N2 - Background: Cholesterol efflux plays an important role in preventing atherosclerosis progression. Vegetable oils with varying unsaturated fatty acid profiles favorably affect multiple cardiovascular disease risk factors; however, their effects on cholesterol efflux remain unclear. Objective: The objectives of this study were to examine the effects of diets low in saturated fatty acids (SFAs) with varying unsaturated fatty acid profiles on serum-mediated cholesterol efflux and its association with the plasma lipophilic index and central obesity. Methods: The present study is a randomized, crossover, controlled-feeding study. Participants [men: n = 50; women: n = 51; mean ± SE age: 49.5 ± 1.2 y; body mass index (in kg/m 2 ): 29.4 ± 0.4] at risk for or with metabolic syndrome (MetS) were randomly assigned to 5 isocaloric diets containing the treatment oils: canola oil, high oleic acid-canola oil, DHA-enriched high oleic acid-canola oil, corn oil and safflower oil blend, and flax oil and safflower oil blend. These treatment oils were incorporated into smoothies that participants consumed 2 times/d. For a 3000-kcal diet, 60 g of treatment oil was required to provide 18% of total energy per day. Each diet period was 4 wk followed by a 2- to 4-wk washout period. We quantified cholesterol efflux capacity with a validated ex vivo high-throughput cholesterol efflux assay. Statistical analyses were performed with the use of the SAS mixed-model procedure. Results: The 5 diets increased serum-mediated cholesterol efflux capacity from THP-1 macrophages similarly by 39%, 34%, 55%, 49% and 51%, respectively, compared with baseline (P < 0.05 for all). Waist circumference and abdominal adiposity were negatively correlated with serum-mediated cholesterol efflux capacity (r = -0.25, P = 0.01, r = -0.33, P = 0.02, respectively). Conclusion: Diets lowin SFAs with different monounsaturated fatty acid and polyunsaturated fatty acid profiles improved serum-mediated cholesterol efflux capacity in individuals with or at risk for MetS. This mechanism may account, in part, for the cardiovascular disease benefits of diets low in SFAs and high in unsaturated fatty acids. Importantly, central obesity is inversely associated with cholesterol efflux capacity.

AB - Background: Cholesterol efflux plays an important role in preventing atherosclerosis progression. Vegetable oils with varying unsaturated fatty acid profiles favorably affect multiple cardiovascular disease risk factors; however, their effects on cholesterol efflux remain unclear. Objective: The objectives of this study were to examine the effects of diets low in saturated fatty acids (SFAs) with varying unsaturated fatty acid profiles on serum-mediated cholesterol efflux and its association with the plasma lipophilic index and central obesity. Methods: The present study is a randomized, crossover, controlled-feeding study. Participants [men: n = 50; women: n = 51; mean ± SE age: 49.5 ± 1.2 y; body mass index (in kg/m 2 ): 29.4 ± 0.4] at risk for or with metabolic syndrome (MetS) were randomly assigned to 5 isocaloric diets containing the treatment oils: canola oil, high oleic acid-canola oil, DHA-enriched high oleic acid-canola oil, corn oil and safflower oil blend, and flax oil and safflower oil blend. These treatment oils were incorporated into smoothies that participants consumed 2 times/d. For a 3000-kcal diet, 60 g of treatment oil was required to provide 18% of total energy per day. Each diet period was 4 wk followed by a 2- to 4-wk washout period. We quantified cholesterol efflux capacity with a validated ex vivo high-throughput cholesterol efflux assay. Statistical analyses were performed with the use of the SAS mixed-model procedure. Results: The 5 diets increased serum-mediated cholesterol efflux capacity from THP-1 macrophages similarly by 39%, 34%, 55%, 49% and 51%, respectively, compared with baseline (P < 0.05 for all). Waist circumference and abdominal adiposity were negatively correlated with serum-mediated cholesterol efflux capacity (r = -0.25, P = 0.01, r = -0.33, P = 0.02, respectively). Conclusion: Diets lowin SFAs with different monounsaturated fatty acid and polyunsaturated fatty acid profiles improved serum-mediated cholesterol efflux capacity in individuals with or at risk for MetS. This mechanism may account, in part, for the cardiovascular disease benefits of diets low in SFAs and high in unsaturated fatty acids. Importantly, central obesity is inversely associated with cholesterol efflux capacity.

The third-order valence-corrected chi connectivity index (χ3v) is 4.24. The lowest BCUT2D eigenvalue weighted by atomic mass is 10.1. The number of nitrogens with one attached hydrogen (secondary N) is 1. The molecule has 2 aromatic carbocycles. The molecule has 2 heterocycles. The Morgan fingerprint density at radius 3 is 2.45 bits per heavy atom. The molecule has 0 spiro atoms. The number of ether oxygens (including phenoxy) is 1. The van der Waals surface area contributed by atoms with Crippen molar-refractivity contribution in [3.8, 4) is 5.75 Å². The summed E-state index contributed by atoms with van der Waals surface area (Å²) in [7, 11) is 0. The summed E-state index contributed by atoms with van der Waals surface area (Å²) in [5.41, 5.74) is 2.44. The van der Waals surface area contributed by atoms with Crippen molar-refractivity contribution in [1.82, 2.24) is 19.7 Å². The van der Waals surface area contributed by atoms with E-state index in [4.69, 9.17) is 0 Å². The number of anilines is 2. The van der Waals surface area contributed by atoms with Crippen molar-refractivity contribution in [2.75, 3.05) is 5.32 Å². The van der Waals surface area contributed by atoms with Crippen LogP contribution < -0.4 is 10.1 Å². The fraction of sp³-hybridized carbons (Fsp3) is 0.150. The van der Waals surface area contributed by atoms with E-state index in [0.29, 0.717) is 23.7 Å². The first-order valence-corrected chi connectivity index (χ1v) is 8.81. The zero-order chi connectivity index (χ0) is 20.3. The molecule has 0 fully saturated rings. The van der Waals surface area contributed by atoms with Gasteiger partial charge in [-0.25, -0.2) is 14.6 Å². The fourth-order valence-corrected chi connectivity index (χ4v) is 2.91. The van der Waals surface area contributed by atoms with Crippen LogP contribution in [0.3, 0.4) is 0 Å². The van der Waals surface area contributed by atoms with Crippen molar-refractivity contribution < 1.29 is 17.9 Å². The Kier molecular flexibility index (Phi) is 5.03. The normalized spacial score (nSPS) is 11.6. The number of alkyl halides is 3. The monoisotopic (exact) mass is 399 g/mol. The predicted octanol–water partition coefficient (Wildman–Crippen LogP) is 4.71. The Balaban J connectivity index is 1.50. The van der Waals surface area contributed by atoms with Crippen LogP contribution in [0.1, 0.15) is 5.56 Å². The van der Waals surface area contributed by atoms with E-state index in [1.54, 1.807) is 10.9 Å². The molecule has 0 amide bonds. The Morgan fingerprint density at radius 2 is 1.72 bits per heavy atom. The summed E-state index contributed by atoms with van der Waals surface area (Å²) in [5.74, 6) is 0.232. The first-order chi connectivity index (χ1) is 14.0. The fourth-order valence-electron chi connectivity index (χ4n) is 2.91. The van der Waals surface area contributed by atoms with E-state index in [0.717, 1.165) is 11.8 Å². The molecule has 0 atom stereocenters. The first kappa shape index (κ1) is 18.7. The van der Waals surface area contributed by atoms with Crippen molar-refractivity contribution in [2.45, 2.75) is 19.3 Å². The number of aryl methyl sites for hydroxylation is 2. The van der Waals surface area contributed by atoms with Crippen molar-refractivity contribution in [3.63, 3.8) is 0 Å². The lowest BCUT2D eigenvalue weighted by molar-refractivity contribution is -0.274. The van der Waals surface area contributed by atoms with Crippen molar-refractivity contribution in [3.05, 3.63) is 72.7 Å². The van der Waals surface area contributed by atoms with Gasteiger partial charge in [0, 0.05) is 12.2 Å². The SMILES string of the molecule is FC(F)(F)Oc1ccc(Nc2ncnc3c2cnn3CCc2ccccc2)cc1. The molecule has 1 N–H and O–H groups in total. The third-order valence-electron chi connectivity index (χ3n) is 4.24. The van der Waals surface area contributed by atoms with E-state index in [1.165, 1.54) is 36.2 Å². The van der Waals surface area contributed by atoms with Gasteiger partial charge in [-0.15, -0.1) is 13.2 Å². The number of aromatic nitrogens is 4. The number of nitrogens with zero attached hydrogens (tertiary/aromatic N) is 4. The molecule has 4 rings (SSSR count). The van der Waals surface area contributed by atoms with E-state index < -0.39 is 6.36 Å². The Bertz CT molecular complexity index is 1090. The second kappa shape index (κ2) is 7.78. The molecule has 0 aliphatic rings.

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U2 - 10.1093/jn/nxy040

DO - 10.1093/jn/nxy040

M3 - Article

VL - 148

SP - 721

EP - 728

JO - Journal of Nutrition

JF - Journal of Nutrition

SN - 0022-3166

IS - 5

ER -